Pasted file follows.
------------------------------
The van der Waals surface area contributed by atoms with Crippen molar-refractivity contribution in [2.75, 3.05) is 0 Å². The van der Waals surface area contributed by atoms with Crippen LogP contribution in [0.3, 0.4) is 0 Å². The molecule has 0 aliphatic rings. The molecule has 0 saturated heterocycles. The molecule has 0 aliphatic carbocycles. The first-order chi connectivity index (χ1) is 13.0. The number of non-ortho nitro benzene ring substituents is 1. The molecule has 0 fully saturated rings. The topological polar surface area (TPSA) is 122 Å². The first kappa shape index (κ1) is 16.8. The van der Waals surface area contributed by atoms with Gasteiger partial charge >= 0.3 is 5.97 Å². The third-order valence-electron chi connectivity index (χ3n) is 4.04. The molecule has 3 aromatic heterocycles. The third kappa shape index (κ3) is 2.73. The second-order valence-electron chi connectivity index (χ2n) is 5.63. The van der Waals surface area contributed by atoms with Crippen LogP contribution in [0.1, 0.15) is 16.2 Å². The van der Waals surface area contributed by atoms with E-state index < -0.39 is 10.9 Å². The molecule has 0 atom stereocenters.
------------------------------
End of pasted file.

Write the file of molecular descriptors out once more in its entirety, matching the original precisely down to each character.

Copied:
The van der Waals surface area contributed by atoms with Crippen molar-refractivity contribution in [2.75, 3.05) is 0 Å². The van der Waals surface area contributed by atoms with Crippen LogP contribution in [0.3, 0.4) is 0 Å². The molecule has 0 aliphatic rings. The molecule has 0 saturated heterocycles. The molecule has 0 aliphatic carbocycles. The first-order chi connectivity index (χ1) is 13.0. The number of non-ortho nitro benzene ring substituents is 1. The molecule has 0 fully saturated rings. The topological polar surface area (TPSA) is 122 Å². The first kappa shape index (κ1) is 16.8. The van der Waals surface area contributed by atoms with Gasteiger partial charge >= 0.3 is 5.97 Å². The third-order valence-electron chi connectivity index (χ3n) is 4.04. The molecule has 3 aromatic heterocycles. The third kappa shape index (κ3) is 2.73. The second-order valence-electron chi connectivity index (χ2n) is 5.63. The van der Waals surface area contributed by atoms with Crippen LogP contribution in [0.1, 0.15) is 16.2 Å². The van der Waals surface area contributed by atoms with E-state index < -0.39 is 10.9 Å². The molecule has 0 atom stereocenters.